Bronte’s explanation relies on the blurring of realities – different states of consciousness – and the time we have dedicated to each. Stevenson’s brownies seem relatively well-behaved compared with those of Charlotte Bronte and her Jane who can appear un-summoned in the day. The flavour of her analysis is Gothic – the ‘home’ of her brain becomes a self-made prison with ‘inmates’ – but the conclusions we draw are psychological.

Psychoanalysing authors is not the only response we can have to this. We can also see both Stevenson and Bronte identifying themselves in a tradition by which authors of Gothic seek to mystify their own writing processes – a tradition which finds a particularly potent example in Mary Shelley’s Frankenstein (1818). This is a text with long-reaching influence over the Gothic genre, whose inception (thanks to the ‘Author’s Introduction’) is a key part of its legend.

Richard Rothwell's portrait
of Mary Shelley
Shelley recounts how she conceived her story when she, her husband (P. B. Shelley) and Byron each set out to write a ghost story in the summer of 1816. To start with she:

felt that blank incapability of invention which is the greatest misery of authorship, when dull Nothing replies to our anxious invocations.’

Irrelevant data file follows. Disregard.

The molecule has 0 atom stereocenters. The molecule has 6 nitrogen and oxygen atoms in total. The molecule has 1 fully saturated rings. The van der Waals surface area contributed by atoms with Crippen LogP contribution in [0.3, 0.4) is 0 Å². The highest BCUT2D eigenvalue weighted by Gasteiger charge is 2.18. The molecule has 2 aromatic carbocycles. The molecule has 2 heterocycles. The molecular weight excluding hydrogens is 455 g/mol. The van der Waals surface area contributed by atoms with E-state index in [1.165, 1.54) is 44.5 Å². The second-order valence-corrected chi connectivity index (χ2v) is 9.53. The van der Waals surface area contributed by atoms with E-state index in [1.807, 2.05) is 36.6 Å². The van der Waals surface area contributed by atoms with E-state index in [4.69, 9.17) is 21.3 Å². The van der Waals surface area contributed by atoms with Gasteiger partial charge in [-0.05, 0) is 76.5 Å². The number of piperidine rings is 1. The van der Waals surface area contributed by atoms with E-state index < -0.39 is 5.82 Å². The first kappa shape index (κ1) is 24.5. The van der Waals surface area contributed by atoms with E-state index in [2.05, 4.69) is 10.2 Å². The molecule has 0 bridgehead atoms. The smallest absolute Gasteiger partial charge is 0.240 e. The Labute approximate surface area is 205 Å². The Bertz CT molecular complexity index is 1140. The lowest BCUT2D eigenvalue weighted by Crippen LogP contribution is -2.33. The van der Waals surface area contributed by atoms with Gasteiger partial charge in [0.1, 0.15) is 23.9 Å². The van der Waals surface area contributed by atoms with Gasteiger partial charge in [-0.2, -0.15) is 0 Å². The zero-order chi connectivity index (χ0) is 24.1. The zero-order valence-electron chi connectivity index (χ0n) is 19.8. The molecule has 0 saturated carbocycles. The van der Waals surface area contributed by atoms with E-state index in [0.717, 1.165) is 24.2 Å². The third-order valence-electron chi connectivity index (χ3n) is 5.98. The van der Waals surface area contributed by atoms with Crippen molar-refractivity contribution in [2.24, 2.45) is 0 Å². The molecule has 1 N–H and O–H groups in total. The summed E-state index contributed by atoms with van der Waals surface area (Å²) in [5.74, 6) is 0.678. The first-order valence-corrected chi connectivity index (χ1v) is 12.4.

She argues:

‘Invention, it must be humbly admitted, does not consist in creating out of void, but out of chaos; the materials must, in the first place, be afforded: it can give form to dark, shapeless substances, but cannot bring into being the substance itself.

The ‘dark, shapeless substances’ clearly suggest a dream world and this is, finally, where material for her novel is found:

Night waned upon this talk, and even the witching hour had gone by, before we retired to rest. When I placed my head on my pillow, I did not sleep, nor could I be said to think. My imagination, unbidden, possessed and guided me, gifting the successive images that arose in my mind with a vividness far beyond the usual bounds of reverie. I saw—with shut eyes, but acute mental vision, —I saw the pale student of unhallowed arts kneeling beside the thing he had put together.’

Frankenstein’s monster is born and, fittingly for a work which questions creation, Mary Shelley’s Frankenstein becomes a model for the tortured psychology of the writer.

Don't forget to LIKE the Secret Victorianist on Facebook and follow @SVictorianist on Twitter!

No comments:

Post a Comment